I would suggest backups, backups, backups! And if you can, image your operating system. So if the disk dies, you can quickly go back to the normal state and without data loss.

    Mrk
     
  7. roger_m

    roger_m Registered Member

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    No, you can't with the free version. However, it is non destructive. But as Mrk, said you should always have a backup.

    This is what HD Sentinel says.
     
  8. jpcummins

    jpcummins Registered Member

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    For what it is worth I ran the 3 following test:

    Short Self-test
    Status: Successfully Completed
    Response: OxOO

    Extended Self-test
    Status: Successfully Completed
    Response: OxF1

    Surface Test
    10/23/20 3:04:03 Error 23 Data error (cyclic reduncy check) Sector 1630861535, Block 8347
    10/23/20 3:04:07 Error 23 Data error (cyclic reduncy check) Sector 1630861535, Block 8247

    Read Test
    Block
    Good: 9999
    Damaged: 0
    Bad: 1

    Curious to what the Ox00 and OxF1 means, if anyone knows I would appreciate you telling me. Last question is would it be to my advantage to purchase Hard Disk Sentinel Pro to fix the weak sectors? Thanks in advance, I do appreciate your replies.
     
  9. A_mouse

    A_mouse Registered Member

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    The 2 first tests you did were the SMART tests built in to the HD.
    Enabling self-testing in the HD itself means it will keep the drive condition more current in the SMART info.
    Confusingly named "Auto Offline Data Collection"

    Weird they show the HEX values since they tidy it all up in the GUI.
    Looking in GSmartControl gives more insight but it is what the drive reports internally rather than the language sentences.
    0x00 in the self test section means that either no tests have happened or the last test was successful.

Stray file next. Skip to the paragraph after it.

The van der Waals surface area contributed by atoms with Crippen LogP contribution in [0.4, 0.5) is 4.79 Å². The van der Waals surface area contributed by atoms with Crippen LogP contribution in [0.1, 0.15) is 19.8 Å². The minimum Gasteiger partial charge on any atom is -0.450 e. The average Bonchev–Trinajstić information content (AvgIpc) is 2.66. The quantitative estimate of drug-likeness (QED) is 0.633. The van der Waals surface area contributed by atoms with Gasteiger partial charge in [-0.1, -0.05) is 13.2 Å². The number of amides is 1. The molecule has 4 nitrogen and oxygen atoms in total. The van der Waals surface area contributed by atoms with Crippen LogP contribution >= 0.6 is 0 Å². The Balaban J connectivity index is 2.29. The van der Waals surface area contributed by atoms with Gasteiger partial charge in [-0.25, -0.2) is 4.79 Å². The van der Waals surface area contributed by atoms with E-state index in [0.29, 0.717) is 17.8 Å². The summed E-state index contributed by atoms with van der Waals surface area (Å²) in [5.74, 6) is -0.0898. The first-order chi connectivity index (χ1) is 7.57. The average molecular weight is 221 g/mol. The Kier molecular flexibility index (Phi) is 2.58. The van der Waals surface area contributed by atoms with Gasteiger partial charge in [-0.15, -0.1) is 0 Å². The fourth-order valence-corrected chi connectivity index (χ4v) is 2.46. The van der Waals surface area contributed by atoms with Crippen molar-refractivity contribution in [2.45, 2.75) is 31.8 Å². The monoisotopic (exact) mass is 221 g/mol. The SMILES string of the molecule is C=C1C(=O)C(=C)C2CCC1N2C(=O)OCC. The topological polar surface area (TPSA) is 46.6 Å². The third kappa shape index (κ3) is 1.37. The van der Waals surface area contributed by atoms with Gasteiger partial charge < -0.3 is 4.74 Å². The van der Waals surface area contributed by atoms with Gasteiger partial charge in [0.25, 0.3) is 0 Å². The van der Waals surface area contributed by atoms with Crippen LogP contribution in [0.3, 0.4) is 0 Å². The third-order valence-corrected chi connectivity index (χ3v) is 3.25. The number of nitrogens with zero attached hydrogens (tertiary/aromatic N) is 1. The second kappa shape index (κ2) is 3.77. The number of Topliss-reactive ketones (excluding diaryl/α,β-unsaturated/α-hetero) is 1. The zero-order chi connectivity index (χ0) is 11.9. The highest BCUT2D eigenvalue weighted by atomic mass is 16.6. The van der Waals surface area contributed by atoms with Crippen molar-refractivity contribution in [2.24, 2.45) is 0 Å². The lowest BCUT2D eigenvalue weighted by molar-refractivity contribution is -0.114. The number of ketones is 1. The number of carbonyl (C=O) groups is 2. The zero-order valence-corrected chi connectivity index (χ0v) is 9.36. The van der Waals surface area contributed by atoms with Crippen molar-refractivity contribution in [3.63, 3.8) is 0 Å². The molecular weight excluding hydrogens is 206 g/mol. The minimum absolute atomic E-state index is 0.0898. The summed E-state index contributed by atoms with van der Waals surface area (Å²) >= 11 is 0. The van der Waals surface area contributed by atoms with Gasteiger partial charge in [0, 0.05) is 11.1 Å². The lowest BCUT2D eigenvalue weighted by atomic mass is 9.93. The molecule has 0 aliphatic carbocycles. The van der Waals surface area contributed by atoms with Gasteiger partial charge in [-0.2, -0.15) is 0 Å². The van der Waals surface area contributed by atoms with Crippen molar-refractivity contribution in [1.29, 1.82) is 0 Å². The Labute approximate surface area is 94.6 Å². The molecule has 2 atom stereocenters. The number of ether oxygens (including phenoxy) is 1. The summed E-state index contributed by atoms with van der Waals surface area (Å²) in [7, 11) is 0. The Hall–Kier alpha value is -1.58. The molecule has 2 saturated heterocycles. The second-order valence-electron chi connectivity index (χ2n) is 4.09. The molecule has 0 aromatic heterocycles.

As long as the HD Sentinel repair is non-destructive it is worth considering buying it.
    You should also consider Spinrite, HDD Regenerator and compare the pricing and limits of each licence.
    All will likely achieve similar results but Spinrite is the industry standard.
    Diskfresh is worth using as it is free for home users and so far I have found it very good, though much more basic.
     

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  10. jpcummins

    jpcummins Registered Member

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    I purchased Hard Disk Sentinel Pro and from the exceptional advice I have received did what was necessary to correct the health of my computer. The health is now back to 100%. I want to again thank everyone for the help each one offered. This site and the help I have received over the years has been outstanding and has saved me a lot of money. Again, thanks very much!
     
  11. jpcummins

    jpcummins Registered Member

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    I will be purchasing a new hard drive tomorrow; the drive now has 200 bad sectors and the health has dropped to 42%. I again used Hard Disk Sentinel Pro to repair the disk and once again it shows 100% health and temp of 36C. However, when I ran Macrium Reflect 7, Home Edition, it failed to verify the backup. I can do a backup without doing a verification, but I believe each backup should be verified. I will be taking the laptop into a computer repair show to have this done. Am I right in assuming that it would be best if they transferred what is on the hard drive to the new hard drive rather than using a backup? I believe the backups I have would be safe, but I don't like taking any chances. Any suggestions or recommendations? All replies will be welcome, thanks in advance.
     
  12. 1PW

    1PW Registered Member

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    Hello @jpcummins

    36C/97F is very reasonable. Perhaps you should consider a SSD and enjoy the improvements.

    HTH
     
    Last edited: Jan 3, 2021
  13. Triple Helix

    Triple Helix Specialist

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    I second that!
     
  14. 1PW

    1PW Registered Member

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    Hello @jpcummins

    Perhaps more open to debate is the possibility of increasing RAM for increased system speed. Many suggest 8GB is the minimum "sweet spot" for Windows 10. To a lesser degree, 16GB, or more, of RAM would also permit somewhat better performance and go a long way to future proof your notebook.